Amateur of the Year Award
Jim Simpson, KF8J, of Xenia, Ohio, was named the 2022 Amateur of the Year. First licensed as a teen, Simpson built his first tower in 1966. He worked 39 states, including Hawaii, while living at home with his family. His first shack was in the corner of his dad's garage. Simpson built all his equipment from Heathkit.
He upgraded to a General-class license in the late 1970s. He built two towers at his current location in Xenia in 1980, a 100-foot guyed tower for HF antennas and a 55-foot, free-standing tower for satellite communications. Simpson operates on 80 through 10 meters, mostly using voice with some digital operations, as well as on 2 meters and 70 centimeters.
Simpson attended his first Dayton Hamvention in 1972. He was a member of the Hamvention committee for several years and was the first to use computers for the annual event to streamline recording data.
In 1974, a tornado devastated the city of Xenia, Ohio. In 1975, Simpson saw a way to serve the community, and as a young man, he founded The Xenia Weather Radio Network. He remains active in the organization.
Simpson was appointed Second Assistant to the Hamvention General Chair in 1983. In 1984 and 1985, he was appointed Assistant General Chair. He was appointed the Hamvention Chairman on the DARA Board for the 1986 and 1987 Hamvention events. Simpson has served on the Hamvention committee continuously since 1973. During that period, he introduced several technical innovations to the event and remains a senior advisor on the committee.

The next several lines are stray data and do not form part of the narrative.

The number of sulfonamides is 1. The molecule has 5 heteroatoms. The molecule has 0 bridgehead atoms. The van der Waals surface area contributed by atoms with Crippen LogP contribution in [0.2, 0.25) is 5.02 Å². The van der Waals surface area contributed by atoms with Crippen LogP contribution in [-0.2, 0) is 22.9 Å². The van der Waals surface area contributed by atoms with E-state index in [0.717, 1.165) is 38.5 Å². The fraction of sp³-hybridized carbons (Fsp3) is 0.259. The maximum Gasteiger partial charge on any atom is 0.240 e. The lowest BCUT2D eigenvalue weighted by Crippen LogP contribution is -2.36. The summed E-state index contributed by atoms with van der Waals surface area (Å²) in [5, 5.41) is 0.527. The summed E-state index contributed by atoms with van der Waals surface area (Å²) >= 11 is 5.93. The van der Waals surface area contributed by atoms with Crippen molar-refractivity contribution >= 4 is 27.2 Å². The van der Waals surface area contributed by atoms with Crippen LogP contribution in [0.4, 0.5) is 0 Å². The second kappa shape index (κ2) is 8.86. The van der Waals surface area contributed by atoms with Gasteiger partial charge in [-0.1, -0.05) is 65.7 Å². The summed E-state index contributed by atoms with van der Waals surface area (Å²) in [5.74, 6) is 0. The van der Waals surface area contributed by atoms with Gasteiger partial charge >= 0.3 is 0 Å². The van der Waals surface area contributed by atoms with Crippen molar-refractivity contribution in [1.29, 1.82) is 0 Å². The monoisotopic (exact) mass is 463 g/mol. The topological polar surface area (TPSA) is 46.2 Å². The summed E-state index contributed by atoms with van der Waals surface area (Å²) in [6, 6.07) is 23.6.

Over many years, he mentored many local hams and has been active in many amateur radio projects in and around Xenia.
Club of the Year Award
The Highland Amateur Radio Association (HARA), K8HO, an ARRL Special Service Club located in Hillsboro, Ohio, has been named the 2022 Club of the Year. HARA was established in 1977 and serves a small rural population in Highland County, Ohio. As a result of ongoing licensing classes and mentoring sessions, the club reached an all-time high membership in 2021 with 143 members. Since 2015, membership has grown by 86 percent, and the membership is comprised of hams from 10 surrounding counties in southwest Ohio and two states. The club maintains five repeaters within Highland County, of which two are linked to provide a broader footprint. The club hosts a weekly 2-meter and 10-meter net, with an average attendance of 28. There are bi-monthly programs, as well as a monthly gathering called the "Brunch Bunch."
The club has an excellent relationship with the local newspaper and leverages that relationship to make the community aware of its events and of the value and importance of amateur radio.
Hamvention 2022 is set for May 20 - 22 at the Greene County Fairgrounds and Expo Center in Xenia, Ohio. Xenia is about 16 miles east of Dayton, Ohio. For more information, go to the Hamvention website at www.hamvention.org.
ARRL The National Association for Amateur RadioĘ is among the major exhibitors that participate in Hamvention each year.